Brian,

gcc optimizes the big switch in rb_eval() into a dispatch table both
before and after my factoring of it into separate node handling functions.

I realize that the Ruby world has moved on, which is why I'm not
going to bother with more work on this until at least a couple folks
commit to testing it.  The 1.8 series is similar enough to 1.6.8 that
I know I could create a patch patch for it in a few days.  If that tested
well,
I might consider trying it with 1.9, but I suspect that would be a lot
more effort.  If 1.9 is using the same GC and gcc as 1.8, then I would
expect that it would benefit from this patch.  However, that remains
to be proven.

Also, 1.9 and its "standard libs" have gotten so large
that they simply won't fit on my target (embedded ARM linux) machines.
The 1.8 core is really not that much bigger than 1.9, I'd just have to
strip away most of its new "standard" libs.
Does anyone know the current status of "Atomic Ruby?"

As Paul as already pointed out, Matz and Koichi kept callcc
in v1.9 Ruby via some very amazing code hardwired into the VM.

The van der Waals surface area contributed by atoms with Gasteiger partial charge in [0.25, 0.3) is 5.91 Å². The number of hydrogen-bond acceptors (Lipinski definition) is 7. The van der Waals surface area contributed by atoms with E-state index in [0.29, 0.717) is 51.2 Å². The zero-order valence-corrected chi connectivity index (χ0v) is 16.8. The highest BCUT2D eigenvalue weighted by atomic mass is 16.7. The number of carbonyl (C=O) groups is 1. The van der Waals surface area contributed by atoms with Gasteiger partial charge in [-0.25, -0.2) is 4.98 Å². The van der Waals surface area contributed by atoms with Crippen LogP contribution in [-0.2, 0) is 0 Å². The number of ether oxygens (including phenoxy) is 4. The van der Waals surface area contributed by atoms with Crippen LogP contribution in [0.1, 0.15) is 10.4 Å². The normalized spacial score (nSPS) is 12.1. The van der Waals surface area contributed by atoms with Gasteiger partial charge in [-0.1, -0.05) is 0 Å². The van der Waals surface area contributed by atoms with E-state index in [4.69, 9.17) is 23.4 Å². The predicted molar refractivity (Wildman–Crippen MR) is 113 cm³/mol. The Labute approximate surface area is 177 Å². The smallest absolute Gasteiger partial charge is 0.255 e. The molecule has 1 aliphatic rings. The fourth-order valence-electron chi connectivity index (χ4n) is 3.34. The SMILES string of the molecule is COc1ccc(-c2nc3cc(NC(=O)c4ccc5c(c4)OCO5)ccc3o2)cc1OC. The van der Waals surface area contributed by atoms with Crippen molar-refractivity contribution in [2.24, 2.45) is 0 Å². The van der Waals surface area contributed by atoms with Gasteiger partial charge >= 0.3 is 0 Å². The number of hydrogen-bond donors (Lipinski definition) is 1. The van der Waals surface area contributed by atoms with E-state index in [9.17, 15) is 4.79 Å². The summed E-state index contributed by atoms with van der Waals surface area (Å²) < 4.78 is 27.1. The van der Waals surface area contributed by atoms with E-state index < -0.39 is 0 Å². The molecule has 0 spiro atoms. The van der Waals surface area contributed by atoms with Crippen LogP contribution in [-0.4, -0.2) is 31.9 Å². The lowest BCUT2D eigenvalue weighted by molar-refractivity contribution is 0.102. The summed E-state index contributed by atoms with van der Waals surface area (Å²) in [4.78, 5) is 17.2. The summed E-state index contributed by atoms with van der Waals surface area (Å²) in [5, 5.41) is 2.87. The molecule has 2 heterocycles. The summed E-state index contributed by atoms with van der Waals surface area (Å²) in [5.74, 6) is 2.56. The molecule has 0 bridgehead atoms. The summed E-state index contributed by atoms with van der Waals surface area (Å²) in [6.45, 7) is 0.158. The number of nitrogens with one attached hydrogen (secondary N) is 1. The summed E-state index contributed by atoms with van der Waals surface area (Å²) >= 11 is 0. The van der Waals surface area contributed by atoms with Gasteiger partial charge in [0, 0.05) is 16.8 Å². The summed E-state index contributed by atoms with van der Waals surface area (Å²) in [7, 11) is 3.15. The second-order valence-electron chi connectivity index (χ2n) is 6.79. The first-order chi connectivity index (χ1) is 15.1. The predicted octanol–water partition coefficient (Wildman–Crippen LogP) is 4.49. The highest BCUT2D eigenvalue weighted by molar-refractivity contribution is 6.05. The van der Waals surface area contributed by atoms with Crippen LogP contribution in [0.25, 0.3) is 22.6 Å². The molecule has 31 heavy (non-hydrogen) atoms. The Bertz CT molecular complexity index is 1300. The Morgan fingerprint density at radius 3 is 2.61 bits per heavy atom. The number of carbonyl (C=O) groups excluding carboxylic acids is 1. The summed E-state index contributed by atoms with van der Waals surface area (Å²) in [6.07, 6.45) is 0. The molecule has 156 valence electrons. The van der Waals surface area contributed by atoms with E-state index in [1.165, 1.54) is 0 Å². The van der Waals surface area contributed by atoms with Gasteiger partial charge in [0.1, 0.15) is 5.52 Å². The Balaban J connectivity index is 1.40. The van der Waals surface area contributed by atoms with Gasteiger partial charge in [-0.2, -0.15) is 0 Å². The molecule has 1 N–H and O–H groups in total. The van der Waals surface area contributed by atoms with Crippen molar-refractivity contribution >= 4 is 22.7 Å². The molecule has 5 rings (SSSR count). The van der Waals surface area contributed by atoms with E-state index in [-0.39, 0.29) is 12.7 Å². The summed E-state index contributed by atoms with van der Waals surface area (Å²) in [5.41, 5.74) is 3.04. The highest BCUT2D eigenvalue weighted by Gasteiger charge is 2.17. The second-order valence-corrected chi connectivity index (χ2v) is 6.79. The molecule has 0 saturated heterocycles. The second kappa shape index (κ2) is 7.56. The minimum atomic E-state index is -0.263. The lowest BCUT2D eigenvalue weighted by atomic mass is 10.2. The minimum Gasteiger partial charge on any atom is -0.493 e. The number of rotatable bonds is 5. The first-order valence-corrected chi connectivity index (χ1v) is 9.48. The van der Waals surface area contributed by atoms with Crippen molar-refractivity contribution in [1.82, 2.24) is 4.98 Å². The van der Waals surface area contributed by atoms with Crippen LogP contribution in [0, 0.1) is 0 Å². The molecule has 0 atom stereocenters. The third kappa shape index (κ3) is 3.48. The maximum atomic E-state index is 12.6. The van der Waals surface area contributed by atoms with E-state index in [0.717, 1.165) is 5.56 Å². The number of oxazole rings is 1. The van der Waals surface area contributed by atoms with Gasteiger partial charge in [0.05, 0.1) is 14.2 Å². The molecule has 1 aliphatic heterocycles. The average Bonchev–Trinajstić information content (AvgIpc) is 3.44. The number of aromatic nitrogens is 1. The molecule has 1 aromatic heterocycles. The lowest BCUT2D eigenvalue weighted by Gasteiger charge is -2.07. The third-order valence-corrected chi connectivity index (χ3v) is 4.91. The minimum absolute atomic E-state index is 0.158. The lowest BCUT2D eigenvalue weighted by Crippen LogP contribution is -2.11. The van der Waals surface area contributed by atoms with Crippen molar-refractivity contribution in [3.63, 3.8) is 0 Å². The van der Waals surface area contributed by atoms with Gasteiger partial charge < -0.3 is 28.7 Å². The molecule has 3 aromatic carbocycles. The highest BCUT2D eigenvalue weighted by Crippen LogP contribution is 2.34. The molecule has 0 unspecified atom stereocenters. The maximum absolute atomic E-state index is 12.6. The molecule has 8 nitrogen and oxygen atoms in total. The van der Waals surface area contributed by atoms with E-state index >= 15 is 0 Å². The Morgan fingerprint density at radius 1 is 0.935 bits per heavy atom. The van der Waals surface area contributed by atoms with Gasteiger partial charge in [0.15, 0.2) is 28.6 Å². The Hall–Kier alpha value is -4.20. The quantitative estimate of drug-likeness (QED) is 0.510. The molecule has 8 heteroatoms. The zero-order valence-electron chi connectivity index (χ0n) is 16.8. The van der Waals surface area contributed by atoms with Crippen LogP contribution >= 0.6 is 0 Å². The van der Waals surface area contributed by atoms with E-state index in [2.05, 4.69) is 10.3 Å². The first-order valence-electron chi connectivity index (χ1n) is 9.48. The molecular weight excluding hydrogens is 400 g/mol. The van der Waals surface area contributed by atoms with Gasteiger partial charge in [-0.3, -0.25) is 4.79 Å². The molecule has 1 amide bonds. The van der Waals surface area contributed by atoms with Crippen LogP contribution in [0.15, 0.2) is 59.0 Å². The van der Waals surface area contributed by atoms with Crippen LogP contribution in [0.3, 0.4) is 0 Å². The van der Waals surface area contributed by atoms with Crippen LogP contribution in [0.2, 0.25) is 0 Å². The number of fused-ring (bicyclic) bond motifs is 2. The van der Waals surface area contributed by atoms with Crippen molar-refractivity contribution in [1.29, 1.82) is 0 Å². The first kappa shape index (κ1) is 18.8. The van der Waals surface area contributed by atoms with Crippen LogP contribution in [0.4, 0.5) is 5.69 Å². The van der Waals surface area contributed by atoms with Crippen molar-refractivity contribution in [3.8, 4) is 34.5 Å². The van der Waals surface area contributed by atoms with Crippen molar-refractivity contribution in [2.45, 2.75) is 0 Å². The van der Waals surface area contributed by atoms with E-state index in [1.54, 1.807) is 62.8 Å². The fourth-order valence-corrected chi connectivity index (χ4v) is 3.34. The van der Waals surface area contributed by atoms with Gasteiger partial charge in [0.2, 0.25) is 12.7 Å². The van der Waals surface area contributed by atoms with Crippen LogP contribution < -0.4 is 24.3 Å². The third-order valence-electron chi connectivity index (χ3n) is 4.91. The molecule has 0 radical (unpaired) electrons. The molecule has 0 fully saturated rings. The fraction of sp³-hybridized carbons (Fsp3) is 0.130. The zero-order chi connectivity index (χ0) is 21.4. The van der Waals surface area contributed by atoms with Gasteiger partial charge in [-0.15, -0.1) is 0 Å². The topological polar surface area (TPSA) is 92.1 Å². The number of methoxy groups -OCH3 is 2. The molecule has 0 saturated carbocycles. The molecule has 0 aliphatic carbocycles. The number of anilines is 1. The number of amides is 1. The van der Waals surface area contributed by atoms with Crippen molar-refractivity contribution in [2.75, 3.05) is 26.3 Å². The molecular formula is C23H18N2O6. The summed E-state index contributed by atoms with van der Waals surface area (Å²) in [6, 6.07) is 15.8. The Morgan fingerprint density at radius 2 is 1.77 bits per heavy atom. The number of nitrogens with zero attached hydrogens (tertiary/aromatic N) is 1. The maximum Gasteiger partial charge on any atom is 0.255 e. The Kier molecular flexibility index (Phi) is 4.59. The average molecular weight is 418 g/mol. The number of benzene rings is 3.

It is made accessible after require "continuation". 

I've traced the reliability issues with continuations to the fact that
the GC object mark function for them is incorrect, and posted
a patch to fix this in v1.8.6 about a year ago.  That fix was never
implemented
so continuations continue to have a bad wrap.  My own experience is with
them
since than is quite good.  However, Paul Brannan told me that he has had
trouble with them due to their incompatibility with some of the non-standard
libraries with which his application links.  (Something about call backs, if
I recall correctly)

In any case, Continuations are more general than Fibers.
Fibers can be implemented in terms of continuations quite readily, but 
Continuations cannot be implemented in terms of Fibers.

- brent


Brian Candler wrote:
> 
> Did you replace the whole switch statement with a dispatch table? That
> sounds like a sensible thing to do anyway.
> 
> OTOH, if this is for ruby 1.8.x, I'm afraid you may not find much interest
> in such changes while the focus is all on 1.9.
> 
> Perhaps worth checking how 1.9's bytecode interpreter stacks up under the
> same conditions?
> 
> OTOH, 1.9 doesn't have callcc anyway, so maybe your application code would
> need a lot of restructuring to use Fiber instead. I don't know if it's
> possible to implement callcc in terms of Fiber.
> 
> Regards,
> 
> Brian.
> 
> 
> 

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